Tax Rates in Germany

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Employment law in Germany

Germany is a rich and technologically based economy and is the fifth largest economy in the world. 98% of people work in Agriculture and Industries with only 2% in the service industries.

German employment law is not consolidated into a single labour code. It is based instead on the service contract provisions of the German Civil Code and several individual statutes. Collective agreements have full legal status and collective labour law is one of the few areas where judicial precedent has helped to develop a systematic body of rights.

German Working Practices

Working hours: Working hours and breaks are governed by the Arbeitszeitgesetz (Law on working hours), collective wage agreements and company agreements, or are arranged on an individual basis.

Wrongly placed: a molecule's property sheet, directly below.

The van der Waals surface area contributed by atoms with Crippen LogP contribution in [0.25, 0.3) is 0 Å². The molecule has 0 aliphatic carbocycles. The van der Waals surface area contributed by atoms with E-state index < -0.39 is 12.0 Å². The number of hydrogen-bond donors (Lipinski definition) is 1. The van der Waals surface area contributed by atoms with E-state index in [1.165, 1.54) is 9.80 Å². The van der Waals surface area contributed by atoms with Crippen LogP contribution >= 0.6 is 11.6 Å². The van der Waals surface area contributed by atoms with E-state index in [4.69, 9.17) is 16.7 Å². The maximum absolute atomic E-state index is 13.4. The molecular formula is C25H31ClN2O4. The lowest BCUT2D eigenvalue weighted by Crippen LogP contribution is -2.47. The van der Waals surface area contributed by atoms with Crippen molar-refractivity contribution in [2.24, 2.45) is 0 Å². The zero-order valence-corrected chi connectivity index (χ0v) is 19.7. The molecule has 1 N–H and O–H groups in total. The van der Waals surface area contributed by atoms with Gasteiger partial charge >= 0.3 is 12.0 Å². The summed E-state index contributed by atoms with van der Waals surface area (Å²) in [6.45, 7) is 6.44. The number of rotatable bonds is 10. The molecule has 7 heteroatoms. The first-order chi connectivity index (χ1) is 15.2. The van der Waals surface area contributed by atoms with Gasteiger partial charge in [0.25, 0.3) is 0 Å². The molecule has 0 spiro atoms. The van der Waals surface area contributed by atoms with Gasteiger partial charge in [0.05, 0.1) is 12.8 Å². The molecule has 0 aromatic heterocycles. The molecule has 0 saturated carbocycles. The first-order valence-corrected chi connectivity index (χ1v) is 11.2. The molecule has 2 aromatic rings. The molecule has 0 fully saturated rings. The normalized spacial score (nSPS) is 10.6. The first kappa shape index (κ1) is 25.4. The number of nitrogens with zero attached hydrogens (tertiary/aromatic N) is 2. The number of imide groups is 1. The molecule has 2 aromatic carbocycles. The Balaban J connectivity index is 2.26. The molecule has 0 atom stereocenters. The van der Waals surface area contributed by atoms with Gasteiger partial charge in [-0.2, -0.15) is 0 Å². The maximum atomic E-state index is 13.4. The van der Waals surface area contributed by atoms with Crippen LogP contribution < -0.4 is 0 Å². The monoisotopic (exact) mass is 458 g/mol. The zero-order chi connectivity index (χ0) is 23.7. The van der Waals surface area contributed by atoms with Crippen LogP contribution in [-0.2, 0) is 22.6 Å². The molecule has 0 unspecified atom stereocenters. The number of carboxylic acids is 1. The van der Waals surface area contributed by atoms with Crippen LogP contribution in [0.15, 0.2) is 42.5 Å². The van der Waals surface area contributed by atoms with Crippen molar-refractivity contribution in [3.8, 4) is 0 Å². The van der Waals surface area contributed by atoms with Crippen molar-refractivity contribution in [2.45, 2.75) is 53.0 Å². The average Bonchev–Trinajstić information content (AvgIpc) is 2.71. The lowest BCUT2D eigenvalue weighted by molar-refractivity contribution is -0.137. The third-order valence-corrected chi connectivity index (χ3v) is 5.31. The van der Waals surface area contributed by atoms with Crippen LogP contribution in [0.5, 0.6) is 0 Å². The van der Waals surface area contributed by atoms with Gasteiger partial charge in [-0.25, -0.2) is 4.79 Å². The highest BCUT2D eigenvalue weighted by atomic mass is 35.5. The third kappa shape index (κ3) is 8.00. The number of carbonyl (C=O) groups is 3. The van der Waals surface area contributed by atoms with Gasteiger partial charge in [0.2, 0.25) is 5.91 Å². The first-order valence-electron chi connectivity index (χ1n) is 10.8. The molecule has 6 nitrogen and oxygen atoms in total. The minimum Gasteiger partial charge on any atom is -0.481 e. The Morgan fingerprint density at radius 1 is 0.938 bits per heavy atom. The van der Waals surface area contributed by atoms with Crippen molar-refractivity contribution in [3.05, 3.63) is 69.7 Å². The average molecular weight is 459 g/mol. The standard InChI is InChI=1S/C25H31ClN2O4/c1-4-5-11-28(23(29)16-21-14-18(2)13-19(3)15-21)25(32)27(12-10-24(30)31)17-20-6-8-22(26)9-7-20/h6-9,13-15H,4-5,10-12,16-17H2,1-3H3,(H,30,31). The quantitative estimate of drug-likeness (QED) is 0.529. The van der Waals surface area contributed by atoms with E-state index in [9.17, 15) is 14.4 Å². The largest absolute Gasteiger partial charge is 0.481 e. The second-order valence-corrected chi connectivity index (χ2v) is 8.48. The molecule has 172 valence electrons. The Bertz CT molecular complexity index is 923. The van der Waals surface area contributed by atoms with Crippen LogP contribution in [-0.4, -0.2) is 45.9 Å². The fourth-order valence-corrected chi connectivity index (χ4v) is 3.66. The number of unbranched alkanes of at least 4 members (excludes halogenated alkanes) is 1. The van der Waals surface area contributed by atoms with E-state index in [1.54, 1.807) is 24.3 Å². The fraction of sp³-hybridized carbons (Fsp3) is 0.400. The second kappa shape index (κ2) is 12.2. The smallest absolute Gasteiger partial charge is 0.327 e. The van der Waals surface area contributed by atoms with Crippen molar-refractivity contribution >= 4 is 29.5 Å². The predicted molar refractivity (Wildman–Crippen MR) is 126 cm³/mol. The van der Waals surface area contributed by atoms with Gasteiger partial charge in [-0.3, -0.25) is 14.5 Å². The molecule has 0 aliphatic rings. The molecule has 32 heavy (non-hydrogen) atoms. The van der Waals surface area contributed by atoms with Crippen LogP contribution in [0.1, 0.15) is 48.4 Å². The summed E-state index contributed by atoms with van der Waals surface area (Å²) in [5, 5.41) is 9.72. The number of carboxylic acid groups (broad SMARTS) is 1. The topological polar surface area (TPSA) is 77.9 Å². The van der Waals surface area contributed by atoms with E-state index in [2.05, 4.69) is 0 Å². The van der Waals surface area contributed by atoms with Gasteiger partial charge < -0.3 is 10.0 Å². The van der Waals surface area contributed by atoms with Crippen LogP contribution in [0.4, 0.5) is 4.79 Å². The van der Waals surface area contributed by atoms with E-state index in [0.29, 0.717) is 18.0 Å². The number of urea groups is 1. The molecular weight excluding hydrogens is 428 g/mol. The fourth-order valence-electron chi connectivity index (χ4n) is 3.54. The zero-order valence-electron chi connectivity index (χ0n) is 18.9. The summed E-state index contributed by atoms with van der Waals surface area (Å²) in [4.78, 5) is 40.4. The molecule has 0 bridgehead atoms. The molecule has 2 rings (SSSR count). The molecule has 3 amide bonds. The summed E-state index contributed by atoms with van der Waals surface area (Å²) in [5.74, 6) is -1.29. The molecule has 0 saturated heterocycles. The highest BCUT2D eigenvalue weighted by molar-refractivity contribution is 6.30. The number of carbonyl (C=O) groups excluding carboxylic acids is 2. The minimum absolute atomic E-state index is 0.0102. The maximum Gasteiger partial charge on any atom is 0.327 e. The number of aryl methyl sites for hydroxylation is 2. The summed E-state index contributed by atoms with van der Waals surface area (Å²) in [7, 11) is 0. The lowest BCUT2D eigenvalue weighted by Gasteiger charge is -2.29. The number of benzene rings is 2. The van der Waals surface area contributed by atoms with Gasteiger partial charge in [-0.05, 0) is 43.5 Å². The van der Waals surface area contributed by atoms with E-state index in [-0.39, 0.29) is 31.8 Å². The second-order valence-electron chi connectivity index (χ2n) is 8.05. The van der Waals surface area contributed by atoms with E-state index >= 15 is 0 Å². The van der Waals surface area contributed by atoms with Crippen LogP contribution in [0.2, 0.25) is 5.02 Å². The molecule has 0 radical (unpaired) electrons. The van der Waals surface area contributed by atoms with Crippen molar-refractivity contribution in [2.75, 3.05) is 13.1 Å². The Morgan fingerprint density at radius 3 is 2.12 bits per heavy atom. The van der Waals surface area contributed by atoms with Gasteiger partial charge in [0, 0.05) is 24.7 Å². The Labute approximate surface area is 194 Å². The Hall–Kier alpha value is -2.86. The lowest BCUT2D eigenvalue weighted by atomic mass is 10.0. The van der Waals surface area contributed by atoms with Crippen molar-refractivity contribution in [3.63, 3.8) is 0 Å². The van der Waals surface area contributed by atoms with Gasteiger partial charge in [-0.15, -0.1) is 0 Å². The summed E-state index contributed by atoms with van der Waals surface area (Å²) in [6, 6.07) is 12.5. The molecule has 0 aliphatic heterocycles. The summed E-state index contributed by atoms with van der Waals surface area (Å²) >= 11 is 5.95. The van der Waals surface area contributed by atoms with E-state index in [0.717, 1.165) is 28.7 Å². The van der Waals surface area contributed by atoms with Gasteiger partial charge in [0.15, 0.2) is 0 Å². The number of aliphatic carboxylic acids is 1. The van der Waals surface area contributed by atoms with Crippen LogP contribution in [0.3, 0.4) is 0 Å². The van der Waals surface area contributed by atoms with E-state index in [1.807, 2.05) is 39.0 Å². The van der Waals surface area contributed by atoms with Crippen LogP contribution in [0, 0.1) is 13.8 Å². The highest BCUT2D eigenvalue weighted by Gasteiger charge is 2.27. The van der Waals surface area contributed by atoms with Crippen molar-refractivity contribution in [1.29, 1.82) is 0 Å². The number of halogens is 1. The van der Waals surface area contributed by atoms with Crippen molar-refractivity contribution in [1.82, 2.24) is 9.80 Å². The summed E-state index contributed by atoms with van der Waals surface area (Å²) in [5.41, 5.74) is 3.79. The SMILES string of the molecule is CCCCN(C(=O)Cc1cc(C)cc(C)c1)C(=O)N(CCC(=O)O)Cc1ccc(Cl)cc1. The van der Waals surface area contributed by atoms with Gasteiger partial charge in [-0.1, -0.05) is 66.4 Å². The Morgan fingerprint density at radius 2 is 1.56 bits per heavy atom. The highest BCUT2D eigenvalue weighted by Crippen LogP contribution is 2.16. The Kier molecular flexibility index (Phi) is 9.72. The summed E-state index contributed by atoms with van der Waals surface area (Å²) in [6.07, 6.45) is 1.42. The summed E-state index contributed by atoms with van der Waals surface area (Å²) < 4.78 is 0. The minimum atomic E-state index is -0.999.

Standard hours: The working week varies between 38 to 40 hours, depending on the collective wage agreement. Normally, the working day does not exceed eight hours. Employees cannot normally be required to work on Sundays and/or public holidays. There are exemptions for a large number of activities.

Over 28% of all employees now work ‘flexi-time’. With ‘flexi-time’ there are core hours during which all employees must be present at work. Employees are given the opportunity to work more or fewer hours within fixed limits.

Overtime: Can be built up to a limited degree. Electronic time recording systems and working time accounts have been set up in many businesses to record the hours of work performed by each individual.

Holidays and leave: Collective agreements provide leave of 30 working days for most employees. Entitlement does vary across Germany. As the working days are Monday to Friday, this amounts to six weeks. A person’s salary continues to be paid in full during this period. Anyone who consistently performs heavy or harmful work will normally receive additional leave. Full entitlement to leave is acquired only after the employment relationship has been in existence for six months.